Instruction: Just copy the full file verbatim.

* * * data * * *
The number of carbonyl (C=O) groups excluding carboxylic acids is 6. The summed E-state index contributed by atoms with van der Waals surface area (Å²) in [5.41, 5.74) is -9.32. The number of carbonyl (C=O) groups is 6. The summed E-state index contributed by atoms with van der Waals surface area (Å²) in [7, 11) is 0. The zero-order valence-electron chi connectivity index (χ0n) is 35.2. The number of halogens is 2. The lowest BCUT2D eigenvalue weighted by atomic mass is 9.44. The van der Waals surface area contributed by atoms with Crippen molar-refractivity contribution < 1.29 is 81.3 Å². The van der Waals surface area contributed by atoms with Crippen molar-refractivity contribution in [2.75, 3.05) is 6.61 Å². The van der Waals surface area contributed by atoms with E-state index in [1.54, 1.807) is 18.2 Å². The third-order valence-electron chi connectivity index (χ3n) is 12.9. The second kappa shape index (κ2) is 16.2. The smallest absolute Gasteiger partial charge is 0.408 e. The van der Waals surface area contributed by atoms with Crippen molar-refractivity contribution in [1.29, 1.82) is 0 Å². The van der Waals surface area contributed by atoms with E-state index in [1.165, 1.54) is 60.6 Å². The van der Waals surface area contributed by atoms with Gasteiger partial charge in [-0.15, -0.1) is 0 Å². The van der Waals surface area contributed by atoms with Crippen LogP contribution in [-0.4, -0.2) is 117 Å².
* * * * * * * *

The number of carbonyl (C=O) groups excluding carboxylic acids is 6. The summed E-state index contributed by atoms with van der Waals surface area (Å²) in [5.41, 5.74) is -9.32. The number of carbonyl (C=O) groups is 6. The summed E-state index contributed by atoms with van der Waals surface area (Å²) in [7, 11) is 0. The zero-order valence-electron chi connectivity index (χ0n) is 35.2. The number of halogens is 2. The lowest BCUT2D eigenvalue weighted by atomic mass is 9.44. The van der Waals surface area contributed by atoms with Crippen molar-refractivity contribution < 1.29 is 81.3 Å². The van der Waals surface area contributed by atoms with Crippen molar-refractivity contribution in [2.75, 3.05) is 6.61 Å². The van der Waals surface area contributed by atoms with E-state index in [1.54, 1.807) is 18.2 Å². The third-order valence-electron chi connectivity index (χ3n) is 12.9. The second kappa shape index (κ2) is 16.2. The smallest absolute Gasteiger partial charge is 0.408 e. The van der Waals surface area contributed by atoms with Crippen molar-refractivity contribution in [1.29, 1.82) is 0 Å². The van der Waals surface area contributed by atoms with E-state index in [1.165, 1.54) is 60.6 Å². The van der Waals surface area contributed by atoms with Gasteiger partial charge in [-0.15, -0.1) is 0 Å². The van der Waals surface area contributed by atoms with Crippen LogP contribution in [-0.4, -0.2) is 117 Å².